On the other hand, Linkworth has done really well on my sites. March’s income was almost double of February’s and as expected, April’s income was even higher. I’m very happy with their service and I strongly endorse it. It’s a good addition to Adsense, since it doesn’t conflict with their TOS (terms of service) and its always a good idea to have multiple streams of income. Incidentally, the only decent book EVER written by Robert G. Allen is Multiple Streams of Income: How to Generate a Lifetime of Unlimited Wealth!. All of his other books are crap, but surprisingly, this is one of my favorites!

Text-Link-Ads is also doing moderately okay although its taking more time than Linkworth. I think you may not allowed to use both of them on the same site, so see which one works better for you. Between the two, my favorite is currently Linkworth, for the obvious reason that it’s generating more revenue for me. 😀

Amazon affiliate income has started to pick up and hopefully it will continue as I learn more about affiliate marketing and try out different techniques to boost it.

In March, I made $60 from Domain Embarking, a site that helps you earn money from parked domains. Since they only pay out quarterly, I didn’t make squat from them, but I’ve added a couple more sites and have had a couple of people sign up using the affiliate link so I expect to make a little bit more in the next cycle. I expect to make more than enough money to pay for the registration fees and my hosting for all my sites through the income generated through Domain Embarking.

Prosper is still handing out $25 signup bonuses to new lenders and that program generated $175 in April. My total proper account value is now $2995 of which $800 is cash. I’ve been so busy I haven’t had time to invest that amount. I have my own criteria for investing in loans and it usually narrows my universe of investment-grade loans to under 20 at any given time. Of that half will ask loans for real estate projects which I don’t do and eventually they’re only 3 borrowers who I’ll think are worthy of lending money to. Here’s a good post on How Not To Bid On Prosper.

I also made around $1,151 from some oil investments and other dividends. Some of the stocks pay over 10% in annual dividends. Two of the oil investments are paying 15-18%. The third oil investment is currently barely producing, but that seems like it will improve over the next few months and boost that portion of my income too. Also, as the price of oil stays around $100 per barrel, the monthly payout (which is typically delayed by 3 months) will increase a little bit.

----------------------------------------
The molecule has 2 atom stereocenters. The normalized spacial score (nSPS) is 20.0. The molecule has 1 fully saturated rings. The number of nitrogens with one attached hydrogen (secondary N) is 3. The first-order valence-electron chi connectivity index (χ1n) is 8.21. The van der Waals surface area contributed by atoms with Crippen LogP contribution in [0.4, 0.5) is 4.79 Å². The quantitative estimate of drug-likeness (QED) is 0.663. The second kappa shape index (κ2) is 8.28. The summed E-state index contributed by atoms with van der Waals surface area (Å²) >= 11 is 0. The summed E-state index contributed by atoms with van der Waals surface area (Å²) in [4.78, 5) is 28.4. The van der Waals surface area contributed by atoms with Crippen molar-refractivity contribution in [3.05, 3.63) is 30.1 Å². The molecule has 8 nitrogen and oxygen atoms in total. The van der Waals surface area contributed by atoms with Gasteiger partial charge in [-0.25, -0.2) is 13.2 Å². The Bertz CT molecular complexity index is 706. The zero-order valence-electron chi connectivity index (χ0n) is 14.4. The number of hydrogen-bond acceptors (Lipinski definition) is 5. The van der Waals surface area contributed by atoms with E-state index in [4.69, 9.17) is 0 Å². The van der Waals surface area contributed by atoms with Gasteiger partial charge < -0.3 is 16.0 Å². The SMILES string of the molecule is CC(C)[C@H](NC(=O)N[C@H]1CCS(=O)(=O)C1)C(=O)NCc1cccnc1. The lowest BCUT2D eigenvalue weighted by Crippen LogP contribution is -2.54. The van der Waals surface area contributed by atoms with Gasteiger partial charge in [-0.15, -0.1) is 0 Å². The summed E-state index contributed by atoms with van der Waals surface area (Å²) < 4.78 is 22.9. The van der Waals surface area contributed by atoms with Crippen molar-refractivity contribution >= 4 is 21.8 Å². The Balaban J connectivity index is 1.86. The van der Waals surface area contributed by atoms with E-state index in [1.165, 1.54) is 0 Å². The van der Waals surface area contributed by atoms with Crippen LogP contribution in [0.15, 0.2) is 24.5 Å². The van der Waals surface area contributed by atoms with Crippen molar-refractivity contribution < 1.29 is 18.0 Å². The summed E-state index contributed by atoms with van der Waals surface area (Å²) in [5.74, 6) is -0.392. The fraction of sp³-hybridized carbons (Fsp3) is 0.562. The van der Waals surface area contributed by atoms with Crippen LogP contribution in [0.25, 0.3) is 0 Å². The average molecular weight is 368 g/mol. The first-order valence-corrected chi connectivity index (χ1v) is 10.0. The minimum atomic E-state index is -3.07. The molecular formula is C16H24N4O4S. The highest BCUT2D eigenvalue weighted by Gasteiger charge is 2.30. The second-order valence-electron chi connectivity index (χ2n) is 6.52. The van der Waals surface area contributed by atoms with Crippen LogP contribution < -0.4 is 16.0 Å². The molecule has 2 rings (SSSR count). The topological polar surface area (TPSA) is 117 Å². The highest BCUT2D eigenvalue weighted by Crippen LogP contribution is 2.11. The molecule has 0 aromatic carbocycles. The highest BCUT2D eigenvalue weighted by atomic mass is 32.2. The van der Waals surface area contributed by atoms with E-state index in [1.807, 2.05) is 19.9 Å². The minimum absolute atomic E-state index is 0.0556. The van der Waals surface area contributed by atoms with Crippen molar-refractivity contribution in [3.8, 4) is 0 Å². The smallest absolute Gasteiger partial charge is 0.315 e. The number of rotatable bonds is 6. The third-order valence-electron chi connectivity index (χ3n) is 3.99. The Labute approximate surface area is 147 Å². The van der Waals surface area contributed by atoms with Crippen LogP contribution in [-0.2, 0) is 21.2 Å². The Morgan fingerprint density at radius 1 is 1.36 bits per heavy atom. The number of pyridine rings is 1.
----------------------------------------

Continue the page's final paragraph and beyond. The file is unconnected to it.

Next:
I also made about $128 in interest from savings and CDs. My gut feeling is that the Federal Reserve will probably keep the interest rates steady for the rest of the summer. However, even if they do drop the rates (I don’t think we’re going to see a rate hike for a year or two) it won’t make a very significant difference in my income. And I’ll probably be spending that money while I’m in college so I don’t have any expectations from it anyway.

I have some minimal expenses for domains and hosting. I pay about $119.40 for annual hosting on Dream Host. I had several periods of downtime last month and they did credit my account with an extra month. I like that they have one click installation for wordpress, php forum software, mysql databases and other stuff. I’ve used GoDaddy in the past and I didn’t like their interface at all, although I have heard it has improved. Dream Host is a lot easier to use in my opinion. If you use coupon code “PassiveIncome” you’ll get $19.40 off the annual fee or you can use “Dividends” to get free domain registration. I also pay around $60 for domain registrations which I usually register with 1 and 1. At $6.99, they’re pretty cheap. However I did go and register a bunch of domains for 99 cents so next year I’ll probably be paying close to $175. On a monthly basis, these costs will work out to roughly $25 (or they will once the domains go full price). GoDaddy currently has a promotion – .com domain transfers for only $6.99 and .info domains for only 99 cents.